CP, I'll tell ya for sure don't buy wasabi imported from China.

Any way you look at it it's better than buying little expensive tubes of wasabi found in local supermarkets.

In the end, if I'm happy what difference does it make anyway? ;)
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Old 08-17-2016, 02:26 PM   #9
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Quote:
Originally Posted by Gourmet Greg View Post
Well Med I guess I like wasabi on my steaks and prime rib. Perhaps I'm classless.

CP, I'll tell ya for sure don't buy wasabi imported from China.

Any way you look at it it's better than buying little expensive tubes of wasabi found in local supermarkets.

In the end, if I'm happy what difference does it make anyway? ;)
Not sure why that comment was made. Nothing I wrote implied such a thing. Also just pointed out the wasabi and horseradish are 2 different things, which is true, all you have to do it look it up. Also just wrote about when/where we've found it previously and what we have used it for, which is what this thread is about and a response to a question YOU asked.
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Old 08-19-2016, 06:01 PM   #10
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Please don't take it personally. :) All I care is that it bites me in the tongue, which I like! :D
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Old 08-19-2016, 11:31 PM   #11
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I dunno about your fancy china horseradish, but I can get some suitable for sauce and bloody mary's around here. Wouldn't say I can get wasabi, but certainly get root horseradish, spicy as all heck if used correctly.

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Old 08-20-2016, 01:25 AM   #12
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Well I prefer horse radish and got a call from my neighbor that I can come and pick as much as I like.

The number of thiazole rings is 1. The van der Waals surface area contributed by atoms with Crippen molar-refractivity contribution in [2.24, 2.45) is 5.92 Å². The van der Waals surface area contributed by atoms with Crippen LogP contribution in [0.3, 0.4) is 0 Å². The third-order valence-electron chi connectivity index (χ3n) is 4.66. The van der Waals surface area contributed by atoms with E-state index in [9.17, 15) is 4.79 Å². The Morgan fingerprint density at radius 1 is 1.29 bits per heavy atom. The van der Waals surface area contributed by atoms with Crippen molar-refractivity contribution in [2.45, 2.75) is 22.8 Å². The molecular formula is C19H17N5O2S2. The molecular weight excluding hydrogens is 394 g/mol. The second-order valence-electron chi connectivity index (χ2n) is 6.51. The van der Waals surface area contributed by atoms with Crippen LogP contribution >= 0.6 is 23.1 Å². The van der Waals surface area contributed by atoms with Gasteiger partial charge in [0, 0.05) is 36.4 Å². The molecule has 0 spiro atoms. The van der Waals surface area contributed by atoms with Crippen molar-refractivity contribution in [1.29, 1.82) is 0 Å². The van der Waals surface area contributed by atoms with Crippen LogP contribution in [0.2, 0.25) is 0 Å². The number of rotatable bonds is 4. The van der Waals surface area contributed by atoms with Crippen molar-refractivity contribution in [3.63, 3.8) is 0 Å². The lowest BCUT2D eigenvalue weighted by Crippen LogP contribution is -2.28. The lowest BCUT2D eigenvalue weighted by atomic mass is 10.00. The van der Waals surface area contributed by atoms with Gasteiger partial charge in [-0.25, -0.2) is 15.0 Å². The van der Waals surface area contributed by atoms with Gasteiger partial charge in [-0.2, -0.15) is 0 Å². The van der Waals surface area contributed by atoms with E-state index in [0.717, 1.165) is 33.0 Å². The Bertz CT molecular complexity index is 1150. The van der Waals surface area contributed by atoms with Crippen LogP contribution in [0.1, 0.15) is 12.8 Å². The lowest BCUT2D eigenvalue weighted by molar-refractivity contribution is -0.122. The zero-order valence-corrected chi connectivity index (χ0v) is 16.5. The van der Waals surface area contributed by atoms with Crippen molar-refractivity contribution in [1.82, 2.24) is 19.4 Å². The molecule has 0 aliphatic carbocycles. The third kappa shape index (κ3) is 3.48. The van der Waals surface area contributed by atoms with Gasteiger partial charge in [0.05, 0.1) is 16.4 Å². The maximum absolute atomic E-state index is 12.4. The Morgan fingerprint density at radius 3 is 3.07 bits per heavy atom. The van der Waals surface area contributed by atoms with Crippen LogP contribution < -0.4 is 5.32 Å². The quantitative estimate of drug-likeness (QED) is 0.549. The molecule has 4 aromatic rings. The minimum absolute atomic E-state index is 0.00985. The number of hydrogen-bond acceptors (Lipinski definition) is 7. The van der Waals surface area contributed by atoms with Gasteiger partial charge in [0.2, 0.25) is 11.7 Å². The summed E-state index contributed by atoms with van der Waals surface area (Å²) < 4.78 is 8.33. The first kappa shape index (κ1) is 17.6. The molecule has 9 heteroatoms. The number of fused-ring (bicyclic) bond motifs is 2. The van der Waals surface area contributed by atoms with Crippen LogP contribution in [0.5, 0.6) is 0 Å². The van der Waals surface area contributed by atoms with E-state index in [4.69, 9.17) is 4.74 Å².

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Old 08-20-2016, 06:52 AM   #13
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I have a large plant at the side of the house. I lived here 5 years before I even knew what it was. Thought it was some kind of weed kept growing up thru a hosta.

So then I researched what to do with it. Supposedly you have to divide and transplant frequently to keep the root at full potential. Then as already stated, lots of tissues and nose plugs, open windows and fan blowing when processing.
The fresher the more potent - to the point of "be careful!"

Although I do like horseradish, especially picante, I just don't use enough to go to all that trouble for processing. One day maybe...
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Old 08-20-2016, 03:47 PM   #14
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Yes wasabi and horseradish are different and taste different.

I can find horseradish root in my regular supermarket. I don't recall seeing it at Asian markets....
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Old 08-22-2016, 04:52 PM   #15
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Quote:
Originally Posted by dragnlaw View Post
I have a large plant at the side of the house. I lived here 5 years before I even knew what it was. Thought it was some kind of weed kept growing up thru a hosta.

So then I researched what to do with it. Supposedly you have to divide and transplant frequently to keep the root at full potential. Then as already stated, lots of tissues and nose plugs, open windows and fan blowing when processing.
The fresher the more potent - to the point of "be careful!"
Well, if you have a horseradish plant, you are going to have to take a lot of work to bring it to up to where it would be even a food spice. Generally horseradish picks up spiciness by breeding and work on it, lots of things like making the soil a certain content. I know some people who have some cuttings, if you want to go that way. You have to feed the plant quite a bit, and it takes some skill. And you "might" get some horseradish that is similar than you could get at the store, yours could be awesome, I'd be happy to see your progress.

Cheers,